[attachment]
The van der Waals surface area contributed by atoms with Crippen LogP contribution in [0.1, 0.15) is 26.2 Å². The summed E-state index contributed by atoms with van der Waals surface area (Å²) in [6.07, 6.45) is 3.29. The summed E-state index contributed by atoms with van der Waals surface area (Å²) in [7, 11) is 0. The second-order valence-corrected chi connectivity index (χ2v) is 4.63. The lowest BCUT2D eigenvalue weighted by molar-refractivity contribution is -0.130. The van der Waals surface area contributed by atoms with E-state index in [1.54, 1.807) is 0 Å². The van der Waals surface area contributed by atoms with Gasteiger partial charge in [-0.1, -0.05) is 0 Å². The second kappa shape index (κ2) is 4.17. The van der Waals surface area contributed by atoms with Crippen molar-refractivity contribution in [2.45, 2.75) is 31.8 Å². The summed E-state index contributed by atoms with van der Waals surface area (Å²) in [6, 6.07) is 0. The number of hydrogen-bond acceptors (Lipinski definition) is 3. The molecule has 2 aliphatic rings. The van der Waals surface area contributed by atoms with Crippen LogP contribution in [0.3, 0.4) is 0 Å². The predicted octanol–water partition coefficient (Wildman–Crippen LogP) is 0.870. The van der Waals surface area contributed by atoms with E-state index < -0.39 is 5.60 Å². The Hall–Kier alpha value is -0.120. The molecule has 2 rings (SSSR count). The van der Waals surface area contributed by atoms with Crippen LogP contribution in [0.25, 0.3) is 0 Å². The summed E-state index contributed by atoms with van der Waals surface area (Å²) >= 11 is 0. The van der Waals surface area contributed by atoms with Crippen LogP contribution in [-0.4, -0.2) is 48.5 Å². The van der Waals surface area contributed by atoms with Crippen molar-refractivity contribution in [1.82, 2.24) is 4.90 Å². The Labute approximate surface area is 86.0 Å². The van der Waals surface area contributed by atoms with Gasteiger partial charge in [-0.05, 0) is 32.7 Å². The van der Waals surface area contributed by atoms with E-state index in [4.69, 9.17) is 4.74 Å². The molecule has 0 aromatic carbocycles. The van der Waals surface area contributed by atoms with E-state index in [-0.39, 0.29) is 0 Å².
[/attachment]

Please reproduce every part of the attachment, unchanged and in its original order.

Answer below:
The van der Waals surface area contributed by atoms with Crippen LogP contribution in [0.1, 0.15) is 26.2 Å². The summed E-state index contributed by atoms with van der Waals surface area (Å²) in [6.07, 6.45) is 3.29. The summed E-state index contributed by atoms with van der Waals surface area (Å²) in [7, 11) is 0. The second-order valence-corrected chi connectivity index (χ2v) is 4.63. The lowest BCUT2D eigenvalue weighted by molar-refractivity contribution is -0.130. The van der Waals surface area contributed by atoms with E-state index in [1.54, 1.807) is 0 Å². The van der Waals surface area contributed by atoms with Gasteiger partial charge in [-0.1, -0.05) is 0 Å². The second kappa shape index (κ2) is 4.17. The van der Waals surface area contributed by atoms with Crippen molar-refractivity contribution in [2.45, 2.75) is 31.8 Å². The summed E-state index contributed by atoms with van der Waals surface area (Å²) in [6, 6.07) is 0. The number of hydrogen-bond acceptors (Lipinski definition) is 3. The molecule has 2 aliphatic rings. The van der Waals surface area contributed by atoms with Crippen LogP contribution in [0.3, 0.4) is 0 Å². The predicted octanol–water partition coefficient (Wildman–Crippen LogP) is 0.870. The van der Waals surface area contributed by atoms with E-state index < -0.39 is 5.60 Å². The Hall–Kier alpha value is -0.120. The molecule has 2 rings (SSSR count). The van der Waals surface area contributed by atoms with Crippen LogP contribution in [0.25, 0.3) is 0 Å². The summed E-state index contributed by atoms with van der Waals surface area (Å²) >= 11 is 0. The van der Waals surface area contributed by atoms with Crippen LogP contribution in [-0.4, -0.2) is 48.5 Å². The van der Waals surface area contributed by atoms with Crippen molar-refractivity contribution in [1.82, 2.24) is 4.90 Å². The Labute approximate surface area is 86.0 Å². The van der Waals surface area contributed by atoms with Gasteiger partial charge in [-0.05, 0) is 32.7 Å². The van der Waals surface area contributed by atoms with E-state index in [4.69, 9.17) is 4.74 Å². The molecule has 0 aromatic carbocycles. The van der Waals surface area contributed by atoms with E-state index in [-0.39, 0.29) is 0 Å².